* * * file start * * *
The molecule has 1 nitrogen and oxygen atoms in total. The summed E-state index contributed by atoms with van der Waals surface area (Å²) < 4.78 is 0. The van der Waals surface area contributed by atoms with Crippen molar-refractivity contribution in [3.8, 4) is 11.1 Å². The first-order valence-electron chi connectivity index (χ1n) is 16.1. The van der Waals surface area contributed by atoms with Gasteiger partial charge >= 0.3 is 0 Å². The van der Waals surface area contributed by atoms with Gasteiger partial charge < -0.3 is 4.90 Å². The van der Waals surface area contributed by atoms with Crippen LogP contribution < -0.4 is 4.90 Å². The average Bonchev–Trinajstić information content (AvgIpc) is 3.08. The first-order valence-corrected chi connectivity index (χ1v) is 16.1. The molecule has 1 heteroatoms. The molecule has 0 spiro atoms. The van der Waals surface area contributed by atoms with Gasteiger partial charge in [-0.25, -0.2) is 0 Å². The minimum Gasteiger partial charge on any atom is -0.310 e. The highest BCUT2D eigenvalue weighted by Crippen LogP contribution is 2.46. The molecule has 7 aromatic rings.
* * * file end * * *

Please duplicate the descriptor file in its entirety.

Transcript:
The molecule has 1 nitrogen and oxygen atoms in total. The summed E-state index contributed by atoms with van der Waals surface area (Å²) < 4.78 is 0. The van der Waals surface area contributed by atoms with Crippen molar-refractivity contribution in [3.8, 4) is 11.1 Å². The first-order valence-electron chi connectivity index (χ1n) is 16.1. The van der Waals surface area contributed by atoms with Gasteiger partial charge >= 0.3 is 0 Å². The van der Waals surface area contributed by atoms with Gasteiger partial charge < -0.3 is 4.90 Å². The van der Waals surface area contributed by atoms with Crippen LogP contribution < -0.4 is 4.90 Å². The average Bonchev–Trinajstić information content (AvgIpc) is 3.08. The first-order valence-corrected chi connectivity index (χ1v) is 16.1. The molecule has 1 heteroatoms. The molecule has 0 spiro atoms. The van der Waals surface area contributed by atoms with Gasteiger partial charge in [-0.25, -0.2) is 0 Å². The minimum Gasteiger partial charge on any atom is -0.310 e. The highest BCUT2D eigenvalue weighted by Crippen LogP contribution is 2.46. The molecule has 7 aromatic rings.